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This is an image of Uranus' rings.
Click on image for full size
Courtesy of NASA

Uranus' Thermosphere

The thermosphere is the other region of the atmosphere (beside the stratosphere) where warming takes place. The thermosphere is the outermost region of the atmosphere, and interacts with the magnetosphere. The temperature is raised by incoming particles from the magnetosphere as well as the sun's ultraviolet radiation. For a picture showing how the temperature changes in this region, click here.

There is no top, or thermopause, to the thermosphere, and Uranus' atmosphere extends to the distance of the rings, a unique feature among the planets. The rings, therefore, experience the kind of drag that some terrestrial communication satellites also undergo. This drag can cause them to slow down so much in orbit that they fall out of orbit and plunge back to the ground. (as did SKYLAB, circa 1980). In spite of this drag, Uranus' rings are perpetually replenished. The ring particles seem to be very much younger than Uranus itself. The source of fresh material for Uranus' rings remains a mystery.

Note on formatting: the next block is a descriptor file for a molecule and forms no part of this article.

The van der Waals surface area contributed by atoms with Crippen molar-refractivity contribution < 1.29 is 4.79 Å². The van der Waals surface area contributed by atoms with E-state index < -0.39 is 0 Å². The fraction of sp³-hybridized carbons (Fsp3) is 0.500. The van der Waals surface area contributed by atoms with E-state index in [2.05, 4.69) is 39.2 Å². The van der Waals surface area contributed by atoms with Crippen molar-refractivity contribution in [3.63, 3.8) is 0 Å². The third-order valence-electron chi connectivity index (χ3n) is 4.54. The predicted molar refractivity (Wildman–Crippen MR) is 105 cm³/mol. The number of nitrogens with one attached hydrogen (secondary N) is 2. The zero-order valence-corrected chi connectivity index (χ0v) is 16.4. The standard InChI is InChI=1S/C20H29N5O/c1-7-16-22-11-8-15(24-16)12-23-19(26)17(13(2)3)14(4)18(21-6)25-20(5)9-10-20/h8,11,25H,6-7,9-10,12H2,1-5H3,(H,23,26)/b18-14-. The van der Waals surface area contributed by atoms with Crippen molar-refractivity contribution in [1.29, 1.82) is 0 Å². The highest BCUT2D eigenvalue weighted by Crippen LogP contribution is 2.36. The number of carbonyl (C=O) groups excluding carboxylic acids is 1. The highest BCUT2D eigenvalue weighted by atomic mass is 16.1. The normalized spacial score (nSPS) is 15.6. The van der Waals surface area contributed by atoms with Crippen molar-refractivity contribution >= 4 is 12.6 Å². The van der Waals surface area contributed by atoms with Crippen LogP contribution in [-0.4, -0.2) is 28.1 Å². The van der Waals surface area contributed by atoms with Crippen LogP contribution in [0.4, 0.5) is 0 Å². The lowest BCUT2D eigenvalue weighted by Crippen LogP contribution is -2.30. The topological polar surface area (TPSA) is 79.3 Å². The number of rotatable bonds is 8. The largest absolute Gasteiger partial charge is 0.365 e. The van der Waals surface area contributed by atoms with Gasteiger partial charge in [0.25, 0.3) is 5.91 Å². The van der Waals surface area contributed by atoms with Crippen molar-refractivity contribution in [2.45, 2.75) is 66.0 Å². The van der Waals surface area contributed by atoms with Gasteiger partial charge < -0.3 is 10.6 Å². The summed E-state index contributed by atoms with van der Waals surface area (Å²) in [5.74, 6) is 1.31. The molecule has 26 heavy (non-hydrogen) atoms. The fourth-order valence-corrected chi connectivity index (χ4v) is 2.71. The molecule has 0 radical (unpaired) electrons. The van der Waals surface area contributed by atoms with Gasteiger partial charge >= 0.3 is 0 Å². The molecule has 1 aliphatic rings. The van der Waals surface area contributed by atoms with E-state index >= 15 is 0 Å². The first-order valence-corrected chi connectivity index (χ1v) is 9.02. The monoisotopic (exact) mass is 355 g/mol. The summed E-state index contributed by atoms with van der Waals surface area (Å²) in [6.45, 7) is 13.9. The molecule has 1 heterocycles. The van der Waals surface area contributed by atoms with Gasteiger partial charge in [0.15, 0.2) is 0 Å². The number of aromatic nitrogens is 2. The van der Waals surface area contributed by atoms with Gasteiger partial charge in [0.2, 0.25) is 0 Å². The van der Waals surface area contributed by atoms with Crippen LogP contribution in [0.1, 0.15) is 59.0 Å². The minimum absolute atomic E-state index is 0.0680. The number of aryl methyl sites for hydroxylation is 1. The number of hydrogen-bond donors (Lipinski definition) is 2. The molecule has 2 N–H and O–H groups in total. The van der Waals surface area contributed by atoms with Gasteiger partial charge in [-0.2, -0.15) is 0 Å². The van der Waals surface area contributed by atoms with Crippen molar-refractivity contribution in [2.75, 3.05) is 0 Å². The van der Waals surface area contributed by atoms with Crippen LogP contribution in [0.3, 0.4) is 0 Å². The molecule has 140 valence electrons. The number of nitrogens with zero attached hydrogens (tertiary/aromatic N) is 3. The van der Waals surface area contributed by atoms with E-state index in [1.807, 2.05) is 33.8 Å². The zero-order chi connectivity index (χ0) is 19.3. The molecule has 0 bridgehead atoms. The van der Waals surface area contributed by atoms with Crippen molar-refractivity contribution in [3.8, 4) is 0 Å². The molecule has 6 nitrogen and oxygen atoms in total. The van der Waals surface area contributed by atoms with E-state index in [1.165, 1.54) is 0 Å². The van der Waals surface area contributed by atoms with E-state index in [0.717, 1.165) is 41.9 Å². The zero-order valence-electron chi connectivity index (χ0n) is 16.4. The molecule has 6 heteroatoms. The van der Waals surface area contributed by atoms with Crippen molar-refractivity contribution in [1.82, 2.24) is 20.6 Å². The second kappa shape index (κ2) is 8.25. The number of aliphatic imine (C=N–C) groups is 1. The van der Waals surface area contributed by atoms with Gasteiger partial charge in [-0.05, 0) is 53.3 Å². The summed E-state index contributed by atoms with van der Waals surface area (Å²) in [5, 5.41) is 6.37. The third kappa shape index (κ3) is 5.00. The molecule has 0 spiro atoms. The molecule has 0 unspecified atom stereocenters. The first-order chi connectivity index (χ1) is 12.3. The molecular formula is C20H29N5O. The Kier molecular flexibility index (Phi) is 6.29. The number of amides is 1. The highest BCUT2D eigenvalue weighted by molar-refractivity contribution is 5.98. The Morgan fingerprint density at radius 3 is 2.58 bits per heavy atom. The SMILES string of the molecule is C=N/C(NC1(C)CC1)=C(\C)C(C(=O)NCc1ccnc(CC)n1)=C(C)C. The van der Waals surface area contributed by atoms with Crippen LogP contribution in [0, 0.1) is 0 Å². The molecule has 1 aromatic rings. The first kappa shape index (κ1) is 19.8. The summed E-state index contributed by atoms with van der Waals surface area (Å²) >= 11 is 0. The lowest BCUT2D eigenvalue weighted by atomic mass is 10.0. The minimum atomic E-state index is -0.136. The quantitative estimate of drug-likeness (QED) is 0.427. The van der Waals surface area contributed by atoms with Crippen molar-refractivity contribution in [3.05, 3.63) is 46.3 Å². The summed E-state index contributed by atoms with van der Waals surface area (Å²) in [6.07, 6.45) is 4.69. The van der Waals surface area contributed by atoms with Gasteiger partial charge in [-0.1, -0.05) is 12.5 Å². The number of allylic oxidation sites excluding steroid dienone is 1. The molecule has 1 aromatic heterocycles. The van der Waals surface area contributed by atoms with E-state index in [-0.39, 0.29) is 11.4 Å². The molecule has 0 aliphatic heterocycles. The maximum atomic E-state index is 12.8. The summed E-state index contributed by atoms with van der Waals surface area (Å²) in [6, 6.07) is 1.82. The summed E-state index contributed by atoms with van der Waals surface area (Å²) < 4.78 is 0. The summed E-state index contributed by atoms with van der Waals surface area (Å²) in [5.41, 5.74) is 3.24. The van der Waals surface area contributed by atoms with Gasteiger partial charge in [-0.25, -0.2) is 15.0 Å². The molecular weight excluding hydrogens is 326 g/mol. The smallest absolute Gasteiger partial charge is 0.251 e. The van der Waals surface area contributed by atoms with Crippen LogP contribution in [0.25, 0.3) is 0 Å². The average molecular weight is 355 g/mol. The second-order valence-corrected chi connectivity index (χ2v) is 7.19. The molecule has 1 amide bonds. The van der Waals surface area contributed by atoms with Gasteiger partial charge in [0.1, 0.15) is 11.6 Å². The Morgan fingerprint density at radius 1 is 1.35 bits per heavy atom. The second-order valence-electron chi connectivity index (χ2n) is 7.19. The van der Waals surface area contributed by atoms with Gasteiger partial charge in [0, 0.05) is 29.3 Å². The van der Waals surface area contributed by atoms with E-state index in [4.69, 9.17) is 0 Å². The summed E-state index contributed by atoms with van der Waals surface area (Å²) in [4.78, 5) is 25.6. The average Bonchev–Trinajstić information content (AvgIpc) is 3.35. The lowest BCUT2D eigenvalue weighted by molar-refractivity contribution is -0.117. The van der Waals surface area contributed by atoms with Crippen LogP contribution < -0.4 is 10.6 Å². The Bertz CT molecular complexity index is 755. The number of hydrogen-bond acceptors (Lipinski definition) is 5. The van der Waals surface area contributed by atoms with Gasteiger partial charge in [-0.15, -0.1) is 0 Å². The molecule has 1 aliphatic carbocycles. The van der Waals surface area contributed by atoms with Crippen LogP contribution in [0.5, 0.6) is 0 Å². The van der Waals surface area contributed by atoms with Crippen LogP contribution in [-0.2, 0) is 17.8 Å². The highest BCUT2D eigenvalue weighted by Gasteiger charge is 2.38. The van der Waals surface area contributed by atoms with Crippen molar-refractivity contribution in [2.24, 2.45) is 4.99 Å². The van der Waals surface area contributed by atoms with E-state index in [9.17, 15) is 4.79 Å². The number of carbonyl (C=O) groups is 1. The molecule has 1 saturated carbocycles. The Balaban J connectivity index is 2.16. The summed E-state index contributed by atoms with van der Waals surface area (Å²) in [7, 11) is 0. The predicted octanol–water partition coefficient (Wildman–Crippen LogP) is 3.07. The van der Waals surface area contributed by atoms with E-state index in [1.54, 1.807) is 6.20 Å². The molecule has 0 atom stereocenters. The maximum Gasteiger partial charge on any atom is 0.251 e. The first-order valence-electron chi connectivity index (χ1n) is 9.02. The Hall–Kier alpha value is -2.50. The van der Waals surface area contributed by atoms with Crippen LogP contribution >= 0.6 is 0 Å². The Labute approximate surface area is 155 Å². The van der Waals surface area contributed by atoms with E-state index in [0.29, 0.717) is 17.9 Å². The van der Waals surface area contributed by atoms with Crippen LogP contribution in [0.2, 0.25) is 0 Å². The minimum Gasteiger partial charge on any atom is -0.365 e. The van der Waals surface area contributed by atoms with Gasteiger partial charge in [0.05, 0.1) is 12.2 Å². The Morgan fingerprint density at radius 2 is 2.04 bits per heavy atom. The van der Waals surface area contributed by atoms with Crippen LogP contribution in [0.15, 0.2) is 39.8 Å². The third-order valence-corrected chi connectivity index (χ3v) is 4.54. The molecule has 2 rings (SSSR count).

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Windows to the Universe, a project of the National Earth Science Teachers Association, is sponsored in part is sponsored in part through grants from federal agencies (NASA and NOAA), and partnerships with affiliated organizations, including the American Geophysical Union, the Howard Hughes Medical Institute, the Earth System Information Partnership, the American Meteorological Society, the National Center for Science Education, and TERC. The American Geophysical Union and the American Geosciences Institute are Windows to the Universe Founding Partners. NESTA welcomes new Institutional Affiliates in support of our ongoing programs, as well as collaborations on new projects. Contact NESTA for more information. NASA ESIP NCSE HHMI AGU AGI AMS NOAA